Make Them The Correct Length. If you write a meta description that is too long, Google will truncate it. The standard accepted length is 135 to 160 characters long. Unlike page titles, meta description cut-offs do not seem to be pixel-based in the same way that page titles are.

Do Not Use Double Quotation Marks. Google will cut them off. If you deem quotes to be important in your meta description, use single quote marks.

  1. It could contain structured content.
    If you have a product for f.i. the tech-savvy, focussing on technical specs of the product could be a good idea. Manufacturer, SKU, price, things like that. If the visitor is specifically looking for that product, chances are you don’t have to convince him. Things like a price will trigger the click. Note that you could, of course, use rich snippets for this as well.
  1. It should match the content.
    This is important. Google will find the meta descriptions that trick the visitor into clicking. It might even penalize the site that created the meta description. Next to that, it will probably increase bounce rate and is a bad idea just for that. You want the meta description to match the content on the page.
  1. It should contain the focus keyword.
    If the search keyword matches text in the meta description, Google will be more inclined to use that meta description and highlight it in the search results. That will make the link more related already.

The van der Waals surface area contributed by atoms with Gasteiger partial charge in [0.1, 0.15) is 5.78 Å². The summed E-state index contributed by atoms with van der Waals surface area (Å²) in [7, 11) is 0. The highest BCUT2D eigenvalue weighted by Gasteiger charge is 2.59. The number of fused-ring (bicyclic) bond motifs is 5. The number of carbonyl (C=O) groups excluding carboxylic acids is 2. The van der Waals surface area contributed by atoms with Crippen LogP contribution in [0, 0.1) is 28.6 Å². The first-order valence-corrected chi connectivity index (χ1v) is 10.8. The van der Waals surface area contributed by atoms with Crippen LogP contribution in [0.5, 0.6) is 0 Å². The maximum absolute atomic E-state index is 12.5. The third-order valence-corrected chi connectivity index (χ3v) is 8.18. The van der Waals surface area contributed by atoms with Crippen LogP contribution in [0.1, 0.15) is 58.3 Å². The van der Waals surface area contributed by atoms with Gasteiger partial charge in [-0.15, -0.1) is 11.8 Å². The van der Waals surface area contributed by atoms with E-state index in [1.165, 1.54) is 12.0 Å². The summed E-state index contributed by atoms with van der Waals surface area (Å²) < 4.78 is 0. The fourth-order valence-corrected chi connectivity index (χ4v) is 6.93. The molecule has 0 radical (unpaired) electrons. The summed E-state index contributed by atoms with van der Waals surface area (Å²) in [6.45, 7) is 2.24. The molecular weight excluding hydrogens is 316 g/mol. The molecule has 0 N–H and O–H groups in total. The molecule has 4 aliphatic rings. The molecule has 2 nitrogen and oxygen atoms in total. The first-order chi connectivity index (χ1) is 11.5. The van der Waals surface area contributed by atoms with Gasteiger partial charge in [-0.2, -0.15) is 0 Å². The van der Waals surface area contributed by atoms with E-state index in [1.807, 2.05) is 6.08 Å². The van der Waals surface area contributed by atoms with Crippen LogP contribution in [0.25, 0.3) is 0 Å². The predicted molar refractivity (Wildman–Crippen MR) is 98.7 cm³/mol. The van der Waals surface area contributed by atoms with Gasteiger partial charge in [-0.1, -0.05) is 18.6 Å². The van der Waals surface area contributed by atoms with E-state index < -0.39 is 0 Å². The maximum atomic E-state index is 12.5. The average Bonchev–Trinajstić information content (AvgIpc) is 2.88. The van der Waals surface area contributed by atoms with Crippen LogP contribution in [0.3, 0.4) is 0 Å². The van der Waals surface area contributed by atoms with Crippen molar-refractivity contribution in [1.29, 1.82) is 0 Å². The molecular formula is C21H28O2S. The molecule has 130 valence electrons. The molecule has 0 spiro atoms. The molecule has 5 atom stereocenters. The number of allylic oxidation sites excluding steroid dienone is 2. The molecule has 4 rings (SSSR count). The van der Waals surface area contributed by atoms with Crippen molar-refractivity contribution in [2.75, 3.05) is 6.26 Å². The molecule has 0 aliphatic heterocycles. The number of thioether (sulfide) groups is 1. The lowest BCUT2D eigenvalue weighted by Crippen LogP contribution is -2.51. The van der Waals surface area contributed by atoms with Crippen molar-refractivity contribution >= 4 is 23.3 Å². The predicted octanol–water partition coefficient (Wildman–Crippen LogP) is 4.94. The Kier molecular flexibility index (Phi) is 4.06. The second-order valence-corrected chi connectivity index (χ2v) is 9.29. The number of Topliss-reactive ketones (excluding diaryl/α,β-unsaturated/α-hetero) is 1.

2. The meta description should be unique.
    If your meta description is a duplicate, the user experience in Google will be less. Although page titles might vary, all pages seem the same as all descriptions are equal. If you intentionally want / need / are enticed to create a duplicate meta description, you’d better leave the description empty and have Google pick a snippet from the page containing the keyword used in a search. Visit Google Webmaster Tools > HTML Improvements or use Screaming Frog SEO Spider to check for duplicate meta descriptions.

 

Allowable Punctuation

Undefined

If you don’t have time to create a description for every single page, try to prioritize your content: At the very least, create a description for the critical URLs like your home page and popular pages.

What if I don't include a meta description?

One will be chosen for you. Some bloggers and web site owners do not fill in meta descriptions and let the search engines decide what is best. I think this can be perilous and have unintended consequences so it is best do write a good description.

In the end, meta descriptions are still a worthy thing to focus on in your overall SEO efforts. At the very least, you shouldn’t neglect them — your meta description is the only thing standing between a search result and a visitor.

References

Google on page descriptions